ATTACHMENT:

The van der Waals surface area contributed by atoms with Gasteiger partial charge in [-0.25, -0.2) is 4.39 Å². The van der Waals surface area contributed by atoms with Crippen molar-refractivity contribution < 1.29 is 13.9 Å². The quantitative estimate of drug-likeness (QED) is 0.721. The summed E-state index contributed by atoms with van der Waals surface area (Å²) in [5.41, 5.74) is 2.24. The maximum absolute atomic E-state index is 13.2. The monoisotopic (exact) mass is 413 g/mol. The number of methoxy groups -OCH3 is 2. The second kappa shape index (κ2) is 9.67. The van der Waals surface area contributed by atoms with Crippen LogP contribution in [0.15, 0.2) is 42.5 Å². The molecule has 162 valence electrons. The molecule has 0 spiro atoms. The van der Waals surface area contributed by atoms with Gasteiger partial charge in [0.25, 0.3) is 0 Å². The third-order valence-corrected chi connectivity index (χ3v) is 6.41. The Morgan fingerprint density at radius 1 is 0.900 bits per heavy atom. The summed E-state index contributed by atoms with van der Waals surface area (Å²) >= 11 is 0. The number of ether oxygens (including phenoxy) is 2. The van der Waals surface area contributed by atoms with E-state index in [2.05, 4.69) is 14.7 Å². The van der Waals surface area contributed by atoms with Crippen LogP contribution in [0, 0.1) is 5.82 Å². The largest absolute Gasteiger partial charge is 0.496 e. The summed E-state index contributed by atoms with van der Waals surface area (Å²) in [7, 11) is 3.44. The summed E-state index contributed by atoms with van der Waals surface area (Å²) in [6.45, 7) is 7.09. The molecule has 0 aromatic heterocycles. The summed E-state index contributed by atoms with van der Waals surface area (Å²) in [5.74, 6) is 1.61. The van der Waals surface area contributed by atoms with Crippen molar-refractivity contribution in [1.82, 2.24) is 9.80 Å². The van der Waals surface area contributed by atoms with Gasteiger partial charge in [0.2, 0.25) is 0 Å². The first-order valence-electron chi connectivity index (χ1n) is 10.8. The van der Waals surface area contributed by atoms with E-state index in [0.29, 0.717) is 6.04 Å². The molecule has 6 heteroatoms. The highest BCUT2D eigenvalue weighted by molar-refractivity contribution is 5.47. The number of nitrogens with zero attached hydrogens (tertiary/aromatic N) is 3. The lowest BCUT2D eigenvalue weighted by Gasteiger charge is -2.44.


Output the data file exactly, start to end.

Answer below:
The van der Waals surface area contributed by atoms with Gasteiger partial charge in [-0.25, -0.2) is 4.39 Å². The van der Waals surface area contributed by atoms with Crippen molar-refractivity contribution < 1.29 is 13.9 Å². The quantitative estimate of drug-likeness (QED) is 0.721. The summed E-state index contributed by atoms with van der Waals surface area (Å²) in [5.41, 5.74) is 2.24. The maximum absolute atomic E-state index is 13.2. The monoisotopic (exact) mass is 413 g/mol. The number of methoxy groups -OCH3 is 2. The second kappa shape index (κ2) is 9.67. The van der Waals surface area contributed by atoms with Crippen LogP contribution in [0.15, 0.2) is 42.5 Å². The molecule has 162 valence electrons. The molecule has 0 spiro atoms. The van der Waals surface area contributed by atoms with Gasteiger partial charge in [0.25, 0.3) is 0 Å². The third-order valence-corrected chi connectivity index (χ3v) is 6.41. The Morgan fingerprint density at radius 1 is 0.900 bits per heavy atom. The summed E-state index contributed by atoms with van der Waals surface area (Å²) >= 11 is 0. The number of ether oxygens (including phenoxy) is 2. The van der Waals surface area contributed by atoms with E-state index in [2.05, 4.69) is 14.7 Å². The van der Waals surface area contributed by atoms with Crippen LogP contribution in [0, 0.1) is 5.82 Å². The largest absolute Gasteiger partial charge is 0.496 e. The summed E-state index contributed by atoms with van der Waals surface area (Å²) in [7, 11) is 3.44. The summed E-state index contributed by atoms with van der Waals surface area (Å²) in [6.45, 7) is 7.09. The molecule has 0 aromatic heterocycles. The summed E-state index contributed by atoms with van der Waals surface area (Å²) in [5.74, 6) is 1.61. The van der Waals surface area contributed by atoms with Crippen molar-refractivity contribution in [1.82, 2.24) is 9.80 Å². The van der Waals surface area contributed by atoms with Gasteiger partial charge in [0.2, 0.25) is 0 Å². The first-order valence-electron chi connectivity index (χ1n) is 10.8. The van der Waals surface area contributed by atoms with E-state index in [0.29, 0.717) is 6.04 Å². The molecule has 6 heteroatoms. The highest BCUT2D eigenvalue weighted by molar-refractivity contribution is 5.47. The number of nitrogens with zero attached hydrogens (tertiary/aromatic N) is 3. The lowest BCUT2D eigenvalue weighted by Gasteiger charge is -2.44.